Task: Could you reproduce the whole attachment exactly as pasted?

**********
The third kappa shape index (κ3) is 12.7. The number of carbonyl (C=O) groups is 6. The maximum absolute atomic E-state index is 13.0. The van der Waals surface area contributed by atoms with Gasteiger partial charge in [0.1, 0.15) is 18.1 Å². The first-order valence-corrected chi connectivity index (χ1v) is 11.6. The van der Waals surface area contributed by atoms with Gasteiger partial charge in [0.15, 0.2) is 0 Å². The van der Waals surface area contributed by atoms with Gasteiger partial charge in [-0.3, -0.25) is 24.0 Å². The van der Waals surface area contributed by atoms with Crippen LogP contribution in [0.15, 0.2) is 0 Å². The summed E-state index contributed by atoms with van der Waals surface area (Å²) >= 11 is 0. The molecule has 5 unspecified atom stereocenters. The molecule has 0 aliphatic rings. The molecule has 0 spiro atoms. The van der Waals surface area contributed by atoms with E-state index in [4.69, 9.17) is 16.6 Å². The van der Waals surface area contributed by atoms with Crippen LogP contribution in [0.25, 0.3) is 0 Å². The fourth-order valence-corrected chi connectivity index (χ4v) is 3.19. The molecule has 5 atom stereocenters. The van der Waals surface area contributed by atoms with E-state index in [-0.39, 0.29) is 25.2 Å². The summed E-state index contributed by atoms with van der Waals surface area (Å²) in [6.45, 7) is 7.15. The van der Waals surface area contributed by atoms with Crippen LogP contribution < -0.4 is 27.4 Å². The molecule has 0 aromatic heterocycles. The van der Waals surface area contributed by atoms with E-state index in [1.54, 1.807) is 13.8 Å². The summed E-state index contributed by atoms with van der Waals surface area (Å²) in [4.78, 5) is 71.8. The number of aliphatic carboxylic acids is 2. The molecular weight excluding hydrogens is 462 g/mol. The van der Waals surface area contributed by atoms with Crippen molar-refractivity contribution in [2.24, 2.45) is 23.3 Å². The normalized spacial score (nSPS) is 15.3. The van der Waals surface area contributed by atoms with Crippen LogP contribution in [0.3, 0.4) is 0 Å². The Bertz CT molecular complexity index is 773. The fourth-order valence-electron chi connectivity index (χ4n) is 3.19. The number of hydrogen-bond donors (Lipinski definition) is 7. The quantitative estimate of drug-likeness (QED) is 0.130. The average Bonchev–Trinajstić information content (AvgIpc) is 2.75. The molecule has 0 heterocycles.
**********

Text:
The third kappa shape index (κ3) is 12.7. The number of carbonyl (C=O) groups is 6. The maximum absolute atomic E-state index is 13.0. The van der Waals surface area contributed by atoms with Gasteiger partial charge in [0.1, 0.15) is 18.1 Å². The first-order valence-corrected chi connectivity index (χ1v) is 11.6. The van der Waals surface area contributed by atoms with Gasteiger partial charge in [0.15, 0.2) is 0 Å². The van der Waals surface area contributed by atoms with Gasteiger partial charge in [-0.3, -0.25) is 24.0 Å². The van der Waals surface area contributed by atoms with Crippen LogP contribution in [0.15, 0.2) is 0 Å². The summed E-state index contributed by atoms with van der Waals surface area (Å²) >= 11 is 0. The molecule has 5 unspecified atom stereocenters. The molecule has 0 aliphatic rings. The molecule has 0 spiro atoms. The van der Waals surface area contributed by atoms with E-state index in [4.69, 9.17) is 16.6 Å². The van der Waals surface area contributed by atoms with Crippen LogP contribution in [0.25, 0.3) is 0 Å². The fourth-order valence-corrected chi connectivity index (χ4v) is 3.19. The molecule has 5 atom stereocenters. The van der Waals surface area contributed by atoms with E-state index in [-0.39, 0.29) is 25.2 Å². The summed E-state index contributed by atoms with van der Waals surface area (Å²) in [6.45, 7) is 7.15. The van der Waals surface area contributed by atoms with Crippen LogP contribution < -0.4 is 27.4 Å². The molecule has 0 aromatic heterocycles. The van der Waals surface area contributed by atoms with E-state index in [1.54, 1.807) is 13.8 Å². The summed E-state index contributed by atoms with van der Waals surface area (Å²) in [4.78, 5) is 71.8. The number of aliphatic carboxylic acids is 2. The molecular weight excluding hydrogens is 462 g/mol. The van der Waals surface area contributed by atoms with Crippen molar-refractivity contribution in [2.24, 2.45) is 23.3 Å². The normalized spacial score (nSPS) is 15.3. The van der Waals surface area contributed by atoms with Crippen LogP contribution in [0.3, 0.4) is 0 Å². The Bertz CT molecular complexity index is 773. The fourth-order valence-electron chi connectivity index (χ4n) is 3.19. The number of hydrogen-bond donors (Lipinski definition) is 7. The quantitative estimate of drug-likeness (QED) is 0.130. The average Bonchev–Trinajstić information content (AvgIpc) is 2.75. The molecule has 0 heterocycles.